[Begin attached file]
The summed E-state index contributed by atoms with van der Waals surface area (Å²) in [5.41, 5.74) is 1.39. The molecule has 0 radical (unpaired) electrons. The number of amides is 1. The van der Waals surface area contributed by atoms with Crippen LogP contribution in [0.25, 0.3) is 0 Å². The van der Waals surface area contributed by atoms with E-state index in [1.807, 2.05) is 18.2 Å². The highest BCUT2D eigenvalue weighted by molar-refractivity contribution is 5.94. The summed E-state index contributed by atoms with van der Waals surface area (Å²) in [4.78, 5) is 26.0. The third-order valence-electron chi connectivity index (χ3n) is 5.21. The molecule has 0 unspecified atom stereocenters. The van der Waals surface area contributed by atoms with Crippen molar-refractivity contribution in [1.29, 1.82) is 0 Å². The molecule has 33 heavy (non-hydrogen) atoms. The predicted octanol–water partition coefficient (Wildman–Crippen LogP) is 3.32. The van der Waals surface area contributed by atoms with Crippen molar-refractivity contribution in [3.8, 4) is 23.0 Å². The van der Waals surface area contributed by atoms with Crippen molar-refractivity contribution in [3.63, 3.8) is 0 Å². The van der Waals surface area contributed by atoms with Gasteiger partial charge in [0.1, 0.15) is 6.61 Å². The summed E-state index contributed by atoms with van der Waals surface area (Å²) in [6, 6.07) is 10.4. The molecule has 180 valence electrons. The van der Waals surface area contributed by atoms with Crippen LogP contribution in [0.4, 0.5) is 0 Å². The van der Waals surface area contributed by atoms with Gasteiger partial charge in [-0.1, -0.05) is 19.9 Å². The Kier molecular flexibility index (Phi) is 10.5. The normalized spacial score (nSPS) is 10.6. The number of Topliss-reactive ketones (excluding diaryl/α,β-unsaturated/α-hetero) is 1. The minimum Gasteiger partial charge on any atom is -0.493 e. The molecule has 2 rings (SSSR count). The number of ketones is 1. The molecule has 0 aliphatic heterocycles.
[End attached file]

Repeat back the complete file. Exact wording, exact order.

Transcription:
The summed E-state index contributed by atoms with van der Waals surface area (Å²) in [5.41, 5.74) is 1.39. The molecule has 0 radical (unpaired) electrons. The number of amides is 1. The van der Waals surface area contributed by atoms with Crippen LogP contribution in [0.25, 0.3) is 0 Å². The van der Waals surface area contributed by atoms with E-state index in [1.807, 2.05) is 18.2 Å². The highest BCUT2D eigenvalue weighted by molar-refractivity contribution is 5.94. The summed E-state index contributed by atoms with van der Waals surface area (Å²) in [4.78, 5) is 26.0. The third-order valence-electron chi connectivity index (χ3n) is 5.21. The molecule has 0 unspecified atom stereocenters. The van der Waals surface area contributed by atoms with Crippen molar-refractivity contribution in [1.29, 1.82) is 0 Å². The molecule has 33 heavy (non-hydrogen) atoms. The predicted octanol–water partition coefficient (Wildman–Crippen LogP) is 3.32. The van der Waals surface area contributed by atoms with Crippen molar-refractivity contribution in [3.8, 4) is 23.0 Å². The van der Waals surface area contributed by atoms with Crippen molar-refractivity contribution in [3.63, 3.8) is 0 Å². The van der Waals surface area contributed by atoms with Gasteiger partial charge in [0.1, 0.15) is 6.61 Å². The summed E-state index contributed by atoms with van der Waals surface area (Å²) in [6, 6.07) is 10.4. The molecule has 180 valence electrons. The van der Waals surface area contributed by atoms with Crippen LogP contribution in [0.4, 0.5) is 0 Å². The van der Waals surface area contributed by atoms with Gasteiger partial charge in [-0.1, -0.05) is 19.9 Å². The Kier molecular flexibility index (Phi) is 10.5. The normalized spacial score (nSPS) is 10.6. The number of Topliss-reactive ketones (excluding diaryl/α,β-unsaturated/α-hetero) is 1. The minimum Gasteiger partial charge on any atom is -0.493 e. The molecule has 2 rings (SSSR count). The number of ketones is 1. The molecule has 0 aliphatic heterocycles.